Many injured construction workers are hesitant to file for workers' compensation because they're understandably afraid of losing their jobs. In theory, workers' compensation protects employees by providing financial aid and ensuring they have time off from work to heal. Unfortunately, Montana's workers' compensation laws do not prevent an employer from terminating an employee while they are out on leave. It's only illegal if the employer fires the worker specifically because they filed for workers' compensation.
At the same time, Montana is the only state that actively requires employers to have a "good cause" when it comes to firing an employee. This means that an employer can only terminate a worker based on valid business reasons.
Montana's workers' compensation laws do provide injured employees with some protections and benefits. For example, if your injuries heal within 2 years, your employer is legally obligated to give you preference over any other job applicant so long as you're applying for a comparable position. However, you must be physically capable of performing the duties of this job to be hired.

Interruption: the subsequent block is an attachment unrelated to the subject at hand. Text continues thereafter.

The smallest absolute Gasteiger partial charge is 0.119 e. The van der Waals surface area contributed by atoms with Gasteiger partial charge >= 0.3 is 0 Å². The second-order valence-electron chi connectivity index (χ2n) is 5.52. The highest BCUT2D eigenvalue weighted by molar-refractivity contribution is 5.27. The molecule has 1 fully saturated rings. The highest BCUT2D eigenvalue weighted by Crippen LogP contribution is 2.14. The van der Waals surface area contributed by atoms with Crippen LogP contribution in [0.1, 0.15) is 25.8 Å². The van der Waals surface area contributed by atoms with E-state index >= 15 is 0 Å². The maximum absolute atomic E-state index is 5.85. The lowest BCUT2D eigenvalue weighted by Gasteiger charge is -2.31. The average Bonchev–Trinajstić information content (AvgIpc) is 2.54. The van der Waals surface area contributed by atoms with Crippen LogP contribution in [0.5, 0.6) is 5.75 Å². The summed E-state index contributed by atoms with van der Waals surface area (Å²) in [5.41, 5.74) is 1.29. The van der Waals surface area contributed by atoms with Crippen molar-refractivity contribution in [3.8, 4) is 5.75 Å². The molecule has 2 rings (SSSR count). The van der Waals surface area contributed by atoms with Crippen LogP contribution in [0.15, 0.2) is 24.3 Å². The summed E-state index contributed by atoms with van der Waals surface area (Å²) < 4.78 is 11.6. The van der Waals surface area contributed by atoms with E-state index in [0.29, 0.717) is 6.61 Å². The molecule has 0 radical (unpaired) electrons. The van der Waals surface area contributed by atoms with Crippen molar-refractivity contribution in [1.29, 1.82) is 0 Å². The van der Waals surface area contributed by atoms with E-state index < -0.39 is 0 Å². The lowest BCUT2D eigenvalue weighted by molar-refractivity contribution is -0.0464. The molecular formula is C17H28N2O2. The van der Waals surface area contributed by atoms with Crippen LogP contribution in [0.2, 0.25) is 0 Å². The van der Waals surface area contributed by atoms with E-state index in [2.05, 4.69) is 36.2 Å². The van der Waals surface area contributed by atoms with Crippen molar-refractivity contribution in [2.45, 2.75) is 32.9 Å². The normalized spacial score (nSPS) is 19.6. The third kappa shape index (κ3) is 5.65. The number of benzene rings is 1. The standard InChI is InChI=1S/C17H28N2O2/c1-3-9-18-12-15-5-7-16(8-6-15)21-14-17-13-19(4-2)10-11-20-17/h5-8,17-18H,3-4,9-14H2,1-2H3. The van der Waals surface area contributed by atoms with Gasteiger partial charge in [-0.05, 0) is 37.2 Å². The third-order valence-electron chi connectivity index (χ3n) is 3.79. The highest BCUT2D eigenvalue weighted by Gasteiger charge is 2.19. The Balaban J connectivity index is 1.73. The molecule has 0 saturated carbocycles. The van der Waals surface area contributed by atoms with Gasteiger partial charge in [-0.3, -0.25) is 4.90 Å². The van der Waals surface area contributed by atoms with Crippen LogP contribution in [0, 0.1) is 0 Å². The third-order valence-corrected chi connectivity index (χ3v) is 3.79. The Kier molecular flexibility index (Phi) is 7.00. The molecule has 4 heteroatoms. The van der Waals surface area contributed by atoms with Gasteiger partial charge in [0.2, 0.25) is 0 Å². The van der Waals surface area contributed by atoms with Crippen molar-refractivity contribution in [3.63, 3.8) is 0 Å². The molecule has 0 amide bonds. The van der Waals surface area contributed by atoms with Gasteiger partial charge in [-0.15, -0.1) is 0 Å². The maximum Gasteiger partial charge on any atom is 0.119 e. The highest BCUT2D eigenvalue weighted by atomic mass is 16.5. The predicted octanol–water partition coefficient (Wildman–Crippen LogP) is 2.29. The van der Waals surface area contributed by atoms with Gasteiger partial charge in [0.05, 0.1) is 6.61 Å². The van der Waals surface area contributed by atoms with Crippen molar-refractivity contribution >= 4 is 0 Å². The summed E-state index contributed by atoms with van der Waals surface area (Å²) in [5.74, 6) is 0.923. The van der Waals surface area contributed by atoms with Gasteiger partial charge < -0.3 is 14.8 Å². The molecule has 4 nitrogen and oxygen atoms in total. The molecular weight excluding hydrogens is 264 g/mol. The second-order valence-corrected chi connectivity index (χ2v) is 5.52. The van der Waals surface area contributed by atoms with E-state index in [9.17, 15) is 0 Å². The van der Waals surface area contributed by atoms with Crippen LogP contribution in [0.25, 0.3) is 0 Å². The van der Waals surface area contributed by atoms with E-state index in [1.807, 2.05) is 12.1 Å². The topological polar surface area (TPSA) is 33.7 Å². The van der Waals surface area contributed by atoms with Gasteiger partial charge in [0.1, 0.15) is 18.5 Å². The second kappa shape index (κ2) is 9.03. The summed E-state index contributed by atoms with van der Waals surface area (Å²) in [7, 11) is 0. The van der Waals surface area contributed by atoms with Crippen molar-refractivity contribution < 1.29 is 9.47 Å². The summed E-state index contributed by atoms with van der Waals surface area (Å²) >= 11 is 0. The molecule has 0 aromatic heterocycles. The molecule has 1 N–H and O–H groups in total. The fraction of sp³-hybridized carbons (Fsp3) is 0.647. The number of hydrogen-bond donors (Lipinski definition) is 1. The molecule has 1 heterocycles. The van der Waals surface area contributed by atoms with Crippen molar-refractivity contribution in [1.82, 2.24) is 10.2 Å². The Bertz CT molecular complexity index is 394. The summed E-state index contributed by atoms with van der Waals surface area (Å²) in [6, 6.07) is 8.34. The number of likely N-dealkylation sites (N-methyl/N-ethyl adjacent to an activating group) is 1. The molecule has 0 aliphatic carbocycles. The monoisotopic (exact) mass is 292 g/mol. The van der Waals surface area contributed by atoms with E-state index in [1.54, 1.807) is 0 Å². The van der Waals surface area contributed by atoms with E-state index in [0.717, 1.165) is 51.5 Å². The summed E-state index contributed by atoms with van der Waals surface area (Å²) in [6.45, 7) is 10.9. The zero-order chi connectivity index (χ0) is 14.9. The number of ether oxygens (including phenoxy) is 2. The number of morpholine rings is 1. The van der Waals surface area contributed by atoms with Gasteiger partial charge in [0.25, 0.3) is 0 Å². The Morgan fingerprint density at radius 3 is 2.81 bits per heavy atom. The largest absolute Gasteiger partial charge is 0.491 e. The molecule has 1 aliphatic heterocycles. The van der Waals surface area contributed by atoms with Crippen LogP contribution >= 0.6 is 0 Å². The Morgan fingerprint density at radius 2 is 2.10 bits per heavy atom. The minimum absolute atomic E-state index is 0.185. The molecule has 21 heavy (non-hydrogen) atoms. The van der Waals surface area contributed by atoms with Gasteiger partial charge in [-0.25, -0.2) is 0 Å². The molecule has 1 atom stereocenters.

The Family and Medical Leave Act (FMLA) can also provide you with some minimal job protection. According to the FMLA, companies with over 50 employees are required to provide up to 12 weeks of job-protected unpaid leave for severe injuries and illnesses. If you're eligible for FMLA leave, your employer must give you back your old job or hire you for a similar one.
At Odegaard Miller Law, PPLC, our construction accident attorneys in Montana can investigate your case and help you file a personal injury or workers' compensation claim. In fact, our very own Attorney Paul Odegaard used to be a workers' compensation insurance defense attorney, so he is thoroughly knowledgeable about Montana's workers' compensation laws. If you have any questions about filing for workers' compensation or have concerns about job protection, call our firm today to explore your legal options.
We can litigate on your behalf in court! Contact Odegaard Miller Law, PPLC at (406) 259-2222 to schedule a consultation.